top of page

UK 07835 51 62 94


No, ghost gear isn't equipment for hunting down paranormal apparitions.

A discarded fishing pot
Discarded or lost fishing pot presumably washed up at Durdle Door

Ghost gear encompasses abandoned, lost, or discarded fishing gear, including nets, traps, and lines, which poses a persistent threat to marine life by continuing to trap and kill for years.

During a recent stroll down at Durdle Door, I stumbled upon a lost fishing pot, an unfortunate example of what is commonly known as Ghost Gear.

Alliances such as the Global Ghost Gear Initiative (GGGI) actively collaborate with governments, NGOs, and businesses to address this pressing issue.

Over the past few years, we have produced a couple of films shedding light on this problem.

In collaboration with World Animal Protection, the Global Ghost Gear Initiative, and Pembrokeshire Coast Marine Reserve, we created two Public Service Announcements (PSAs) — one tailored for the diving community and another for the fishing community, the latter I'll post about shortly.

This film featuring Joanna Toole ( specifically targets the dive community, urging them to "Buddy Up," a term familiar to divers, for the protection of marine life.

This film was originally made for the World Animal Protection SeaChange campaign. World Animal Protection now point to the work of the GGGI. This film has been updated with the GGGI reporting tools.

For those who come across lost gear, the GGGI offers a helpful app for reporting, accessible through their website:



Directed by Andrew Davies

//Illusions (Dir. Andrew Davies 2021)

We wrapped on my latest music video for Faultress back in February when it was freezing cold in a cavernous old building in Hastings, South East England.

Faultress' latest release - 'Illusions' - is a downbeat self examination of what is real, what is experienced in a relationship with another or simply with oneself.

I hear internal voices coming through in the lyrics that feel like a conversation or an argument with the self. Rosi (AKA Faultress) and I talked about our love of the Babadook (2014 Dir. Kent) and the depiction of childhood nightmares which became an influence on the set design - a room that responds to our moods and psychodrama.

I was inspired by Kirusowa's use of weather as character (or pathetic fallacy) so mountains and waves sit just outside the window, and rain finds its way into the room and emotional plane that our character inhabits.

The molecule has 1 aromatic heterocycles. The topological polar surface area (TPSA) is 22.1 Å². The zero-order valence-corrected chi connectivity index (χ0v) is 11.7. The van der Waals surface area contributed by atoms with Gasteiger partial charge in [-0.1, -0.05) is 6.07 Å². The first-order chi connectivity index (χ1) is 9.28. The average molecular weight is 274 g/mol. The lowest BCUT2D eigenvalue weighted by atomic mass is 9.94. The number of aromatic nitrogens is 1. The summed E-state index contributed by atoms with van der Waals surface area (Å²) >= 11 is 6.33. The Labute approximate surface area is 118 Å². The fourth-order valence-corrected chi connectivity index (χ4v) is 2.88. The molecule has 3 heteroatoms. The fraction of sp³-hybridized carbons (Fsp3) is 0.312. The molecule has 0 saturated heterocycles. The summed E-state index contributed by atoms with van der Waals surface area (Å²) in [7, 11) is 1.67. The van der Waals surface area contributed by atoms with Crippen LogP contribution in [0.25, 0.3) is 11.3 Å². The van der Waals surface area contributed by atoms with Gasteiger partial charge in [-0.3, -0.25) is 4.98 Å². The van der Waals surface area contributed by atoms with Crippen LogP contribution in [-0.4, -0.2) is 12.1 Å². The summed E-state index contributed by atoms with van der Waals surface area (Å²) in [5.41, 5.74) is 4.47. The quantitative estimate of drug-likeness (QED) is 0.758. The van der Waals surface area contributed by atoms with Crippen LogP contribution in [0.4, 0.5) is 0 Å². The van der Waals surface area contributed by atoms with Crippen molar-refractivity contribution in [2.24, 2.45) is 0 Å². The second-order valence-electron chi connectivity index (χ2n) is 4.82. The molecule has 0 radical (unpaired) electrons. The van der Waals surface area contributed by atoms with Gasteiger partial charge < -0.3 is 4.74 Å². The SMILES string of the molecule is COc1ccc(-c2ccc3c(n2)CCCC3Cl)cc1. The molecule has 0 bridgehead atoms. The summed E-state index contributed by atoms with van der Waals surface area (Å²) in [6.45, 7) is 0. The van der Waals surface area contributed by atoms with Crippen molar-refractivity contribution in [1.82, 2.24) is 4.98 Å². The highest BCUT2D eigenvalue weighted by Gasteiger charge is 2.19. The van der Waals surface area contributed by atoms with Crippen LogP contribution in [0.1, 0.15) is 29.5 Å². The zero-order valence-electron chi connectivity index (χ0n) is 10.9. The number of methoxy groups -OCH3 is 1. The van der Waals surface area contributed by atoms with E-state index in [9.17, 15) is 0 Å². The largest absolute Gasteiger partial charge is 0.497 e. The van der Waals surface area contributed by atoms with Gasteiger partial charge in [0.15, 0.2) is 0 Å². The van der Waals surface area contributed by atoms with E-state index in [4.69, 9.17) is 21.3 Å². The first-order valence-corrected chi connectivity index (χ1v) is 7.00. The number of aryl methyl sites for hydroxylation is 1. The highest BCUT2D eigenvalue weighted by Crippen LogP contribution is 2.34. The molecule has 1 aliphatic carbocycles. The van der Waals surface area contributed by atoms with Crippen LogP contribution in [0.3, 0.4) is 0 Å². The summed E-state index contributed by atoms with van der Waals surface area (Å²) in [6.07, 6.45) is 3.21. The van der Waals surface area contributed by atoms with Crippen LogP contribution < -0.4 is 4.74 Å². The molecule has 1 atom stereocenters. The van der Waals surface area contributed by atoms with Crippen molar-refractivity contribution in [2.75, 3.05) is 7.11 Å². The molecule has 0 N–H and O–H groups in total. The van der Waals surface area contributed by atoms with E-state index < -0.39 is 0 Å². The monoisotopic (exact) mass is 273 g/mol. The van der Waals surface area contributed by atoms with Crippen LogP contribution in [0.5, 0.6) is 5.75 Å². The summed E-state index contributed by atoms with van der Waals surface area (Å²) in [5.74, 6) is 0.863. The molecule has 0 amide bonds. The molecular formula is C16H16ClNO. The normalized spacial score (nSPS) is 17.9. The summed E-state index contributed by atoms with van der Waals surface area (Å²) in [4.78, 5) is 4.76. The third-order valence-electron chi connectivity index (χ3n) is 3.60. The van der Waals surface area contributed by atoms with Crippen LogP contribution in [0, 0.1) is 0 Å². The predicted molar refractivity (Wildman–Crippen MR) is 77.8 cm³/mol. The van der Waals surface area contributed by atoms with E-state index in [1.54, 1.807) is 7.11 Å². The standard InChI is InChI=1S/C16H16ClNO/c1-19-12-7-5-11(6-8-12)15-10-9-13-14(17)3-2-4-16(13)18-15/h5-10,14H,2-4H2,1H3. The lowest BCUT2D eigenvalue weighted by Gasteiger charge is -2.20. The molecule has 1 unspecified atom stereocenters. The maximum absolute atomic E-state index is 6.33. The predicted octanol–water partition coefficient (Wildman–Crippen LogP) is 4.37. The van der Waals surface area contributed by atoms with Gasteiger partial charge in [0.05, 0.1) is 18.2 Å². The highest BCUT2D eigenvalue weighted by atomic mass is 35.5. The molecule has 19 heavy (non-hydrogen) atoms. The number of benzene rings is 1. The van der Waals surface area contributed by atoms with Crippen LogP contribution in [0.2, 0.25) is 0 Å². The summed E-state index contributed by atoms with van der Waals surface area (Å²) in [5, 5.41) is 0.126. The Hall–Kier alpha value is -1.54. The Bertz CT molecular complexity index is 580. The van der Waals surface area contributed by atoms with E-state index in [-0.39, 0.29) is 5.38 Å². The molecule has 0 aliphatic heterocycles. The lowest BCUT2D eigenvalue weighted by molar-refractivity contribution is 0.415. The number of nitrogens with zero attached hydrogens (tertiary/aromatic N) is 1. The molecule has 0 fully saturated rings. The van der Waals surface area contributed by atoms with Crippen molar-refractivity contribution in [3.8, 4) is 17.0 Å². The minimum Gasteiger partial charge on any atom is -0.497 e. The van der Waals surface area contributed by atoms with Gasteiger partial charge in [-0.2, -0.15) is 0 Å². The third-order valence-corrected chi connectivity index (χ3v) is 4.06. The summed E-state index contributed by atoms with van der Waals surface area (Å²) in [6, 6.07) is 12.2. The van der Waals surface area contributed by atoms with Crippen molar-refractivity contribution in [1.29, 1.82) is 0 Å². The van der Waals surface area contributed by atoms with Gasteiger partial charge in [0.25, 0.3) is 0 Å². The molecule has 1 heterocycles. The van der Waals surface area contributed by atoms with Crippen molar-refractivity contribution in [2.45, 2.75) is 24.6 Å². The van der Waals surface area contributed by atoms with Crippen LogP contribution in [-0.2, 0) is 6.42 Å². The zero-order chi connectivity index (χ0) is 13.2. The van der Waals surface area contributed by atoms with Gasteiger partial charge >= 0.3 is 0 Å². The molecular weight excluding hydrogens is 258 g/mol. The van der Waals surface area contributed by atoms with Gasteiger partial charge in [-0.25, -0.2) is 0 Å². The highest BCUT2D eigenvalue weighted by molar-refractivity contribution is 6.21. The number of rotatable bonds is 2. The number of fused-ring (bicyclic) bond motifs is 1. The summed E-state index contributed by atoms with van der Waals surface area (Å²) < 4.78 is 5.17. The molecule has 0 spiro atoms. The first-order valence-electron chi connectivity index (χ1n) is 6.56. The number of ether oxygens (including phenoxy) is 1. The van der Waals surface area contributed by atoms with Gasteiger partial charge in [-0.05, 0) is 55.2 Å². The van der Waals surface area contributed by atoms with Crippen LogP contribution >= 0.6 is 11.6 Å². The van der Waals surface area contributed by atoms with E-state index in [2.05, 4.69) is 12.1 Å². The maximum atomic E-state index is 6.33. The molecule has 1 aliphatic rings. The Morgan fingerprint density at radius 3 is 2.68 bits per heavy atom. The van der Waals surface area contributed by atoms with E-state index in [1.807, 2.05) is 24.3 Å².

//VFX Breakdown of Illusions (c)Campaign Film LTD

4 key shots from CampaignFilm

  1. Window & rain - created entirely in After Effects using caustics and particle simulations

  2. Multiple Rosi - 5 shot composite using motion control via Edelkrone's slider and head and post produced in After Effects.

  3. Practical rain - via a DIY suspended rainmaker and backlit using Aladdin lights from a gantry.

  4. Digital clouds - created in After Effects


  • Directed by Andrew Davies CampaignFilm

  • Creative, Camera, editing and VFX courtesy of CampaignFilm LTD

  • Set raw material was provided by White Rock Neighbourhood Ventures.

  • The build and crew came from CampaignFilm with assistance from and from Victoria Ford.

  • Lighting hire from MelodyVR

Behind the Scenes stills

//Images from left to right (c) CampaignFilm LTD

  1. The empty studio space in the Observer Building in Hastings

  2. Andrew Davies (Director) building the set

  3. Set taking shape

  4. Vicky working on a coiled hose-pipe suspended rainmaker

  5. Set lit and getting a final sweep

  6. Rosi Croom AKA Faultress in position before a take. Cam is an FS7 on an Edelkrone slider.

  7. Final lit set

  8. Rosi during a take

My client Humane Society International wanted to show the horror of fur farming without distressing people. So together we produced this reactions piece with celebrities Chris Packham, Lucy Watson, Peter Egan and Pete Wicks.

Using the new normal of a conference call we showed the celebs fur farm footage and intercut their reactions.

This got widespread media coverage and has rapidly become one of Humane Society's most watched social videos.

It may not be pretty and it may not be a beautifully lit film, but it does succeed in conveying a powerful message using the situation we all became accustomed to over the last few months.

bottom of page